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Powershell scripts and command line arguments, with a sprinkling of Splunk

Passing arguments to a Powershell script caused me to pull my hair out... umm, scratch my head, lately. As with most technical problems, it appeared chaotic and intractable at first, and drew me into a black hole of spiraling confusion, where bugs mask other bugs; however, once I found a solution and tried to explain it to myself step-by-step, everything appeared orderly, even trivial. So now I don't even know why I'm writing this down. Actually, I do. It's so as not to go into the same black hole when I have to figure it again months or years from now.

It's easy to pass arguments to a Powershell script if you call it from the Powershell shell (pardon my inelegant expression). That's just

PS >./myScript "MyArgument"

What is more complicated is how to pass the arguments when invoking Powershell from DOS command shell, i.e. from cmd.exe window.

Suppose my script myScript.ps1 is in the folder C:\Users\elze\Documents\MyScripts\myScript.ps1"

I would invoke it as

powershell.exe -command "& C:\Users\elze\Documents\MyScripts\myScript.ps1"

where "&" is the command call operator.

Let's try to use Windows environmental variable %userprofile%, which, in my case, is C:\Users\elze.

powershell.exe -command "& %userprofile%\Documents\MyScripts\myScript.ps1"

It works.

Let's say myScript.ps1 is like this:


Write-Host $myArg

"My Output" | out-file $myArg -encoding UTF8

$myArg is an output file name. When we pass it to the script, we need to pass the whole path to it, otherwise Powershell will assume it is in the working directory, and the working directory may or may not be where our output file is located. Let's say the output file, outputFile.txt is in the same directory as myScript.ps1. If cmd.exe was not invoked from this directory, the working directory will be something else.

How do you pass arguments to myScript.ps1 from DOS command line?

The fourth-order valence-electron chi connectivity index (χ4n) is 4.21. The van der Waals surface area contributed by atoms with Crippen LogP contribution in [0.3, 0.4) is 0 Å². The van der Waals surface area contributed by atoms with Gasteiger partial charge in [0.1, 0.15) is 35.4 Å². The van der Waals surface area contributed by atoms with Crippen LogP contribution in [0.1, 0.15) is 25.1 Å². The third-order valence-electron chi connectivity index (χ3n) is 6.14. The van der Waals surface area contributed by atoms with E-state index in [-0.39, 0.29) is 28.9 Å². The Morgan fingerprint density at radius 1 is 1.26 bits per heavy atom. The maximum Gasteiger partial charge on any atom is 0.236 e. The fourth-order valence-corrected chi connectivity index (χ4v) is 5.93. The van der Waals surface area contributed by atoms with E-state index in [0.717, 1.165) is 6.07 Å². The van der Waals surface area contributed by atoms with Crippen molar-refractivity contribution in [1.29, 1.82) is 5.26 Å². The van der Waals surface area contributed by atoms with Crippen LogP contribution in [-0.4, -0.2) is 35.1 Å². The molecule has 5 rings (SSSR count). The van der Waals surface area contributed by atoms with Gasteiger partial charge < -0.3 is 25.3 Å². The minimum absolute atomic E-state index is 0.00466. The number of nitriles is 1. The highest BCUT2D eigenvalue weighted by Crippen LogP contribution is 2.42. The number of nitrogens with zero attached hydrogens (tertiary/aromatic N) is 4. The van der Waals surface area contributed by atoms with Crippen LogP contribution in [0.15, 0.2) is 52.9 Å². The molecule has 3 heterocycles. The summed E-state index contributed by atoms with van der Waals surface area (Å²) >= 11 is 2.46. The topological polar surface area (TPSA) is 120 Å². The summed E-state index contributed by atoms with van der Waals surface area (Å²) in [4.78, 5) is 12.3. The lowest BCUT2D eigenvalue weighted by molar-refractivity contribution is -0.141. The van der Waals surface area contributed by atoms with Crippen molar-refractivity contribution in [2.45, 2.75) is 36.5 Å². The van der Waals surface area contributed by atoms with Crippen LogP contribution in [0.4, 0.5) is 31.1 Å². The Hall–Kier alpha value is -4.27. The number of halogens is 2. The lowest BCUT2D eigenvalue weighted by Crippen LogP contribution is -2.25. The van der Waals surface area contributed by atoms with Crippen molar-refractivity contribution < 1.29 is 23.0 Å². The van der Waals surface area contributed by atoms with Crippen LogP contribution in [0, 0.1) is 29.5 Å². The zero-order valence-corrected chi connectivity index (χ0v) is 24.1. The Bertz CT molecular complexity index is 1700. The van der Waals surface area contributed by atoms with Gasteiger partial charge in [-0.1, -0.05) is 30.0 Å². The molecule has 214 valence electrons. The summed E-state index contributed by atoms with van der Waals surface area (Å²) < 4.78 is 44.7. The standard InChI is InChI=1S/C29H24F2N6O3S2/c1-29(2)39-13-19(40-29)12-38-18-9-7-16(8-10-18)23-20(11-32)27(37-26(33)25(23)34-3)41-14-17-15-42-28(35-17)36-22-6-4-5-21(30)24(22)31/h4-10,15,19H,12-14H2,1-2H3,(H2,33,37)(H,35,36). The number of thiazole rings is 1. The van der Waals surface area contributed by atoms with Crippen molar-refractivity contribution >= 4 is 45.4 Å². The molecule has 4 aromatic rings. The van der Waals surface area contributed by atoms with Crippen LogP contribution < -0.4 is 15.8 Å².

Apparently, the straightforward way

powershell.exe -command "& %userprofile%\Documents\MyScripts\myScript.ps1 -myArg %userprofile%\Documents\MyScripts\outputFile.txt"


What if we have a space in the path? There is a good article on what to do about it (how to escape directory names and environmental variables) at http://www.tinyint.com/index.php/2011/04/20/escaping-quotes-in-powershel... .

Let's put our script in a folder called "Test Space". Clearly, the paths on the command line will have to be enclosed in quotes, otherwise they will be cut off after the space. Turns out, single quotes are enough, and Windows environmental variables still get expanded even when enclosed in single quotes:

powershell.exe -command "& '%userprofile%\Documents\MyScripts\Test Space\myScript.ps1' -myArg '%userprofile%\Documents\MyScripts\Test Space\outputFile.txt'"

still works.

Not so much when we use Powershell-style environmental variables, i.e. $env::

powershell.exe -command "& '$env:userprofile\Documents\MyScripts\Test Space\myScript.ps1' -myArg '$env:userprofile\Documents\MyScripts\Test Space\output.txt'"

We'll get an error "The term $env:userprofile\Documents\MyScripts\myScript.ps1 is not recognizeable as a script, cmdlet, etc."

In other words, $env:userprofile did not get expanded. To expand it, we would probably need to do what TinyInt suggested. (If, however, we didn't put single quotes around the script and argument paths, the $env: variables would get expanded just fine.)

An interesting, and relevant to me, use case was when this Powershell command was invoked by Splunk Forwarder. The scripts invoked by Splunk Forwarder are stored in directories in $SPLUNK_HOME path (e.g. C:\Program Files\SplunkUniversalForwarder). $SPLUNK_HOME is not a Windows environmental variable; apparently it's a Splunk environmental variable. The commands Splunk uses to invoke scripts are stored in files with extension .path. It looks for all the world like a DOS shell command, only it can also have Splunk environmental variables in it, such as $SPLUNK_HOME. My guess is that Splunk Forwarder expands its environmental variables before it executes the command. So, for example, this works:

powershell.exe -command "& '$SPLUNK_HOME\bin\scripts\myScript.ps1' -myArg '$SPLUNK_HOME\bin\scripts\inputFile.txt'"

The single quotes that enclose the paths don't keep $SPLUNK_HOME from getting expanded. And they also serve to enclose a directory name with the space in it (such as Program Files).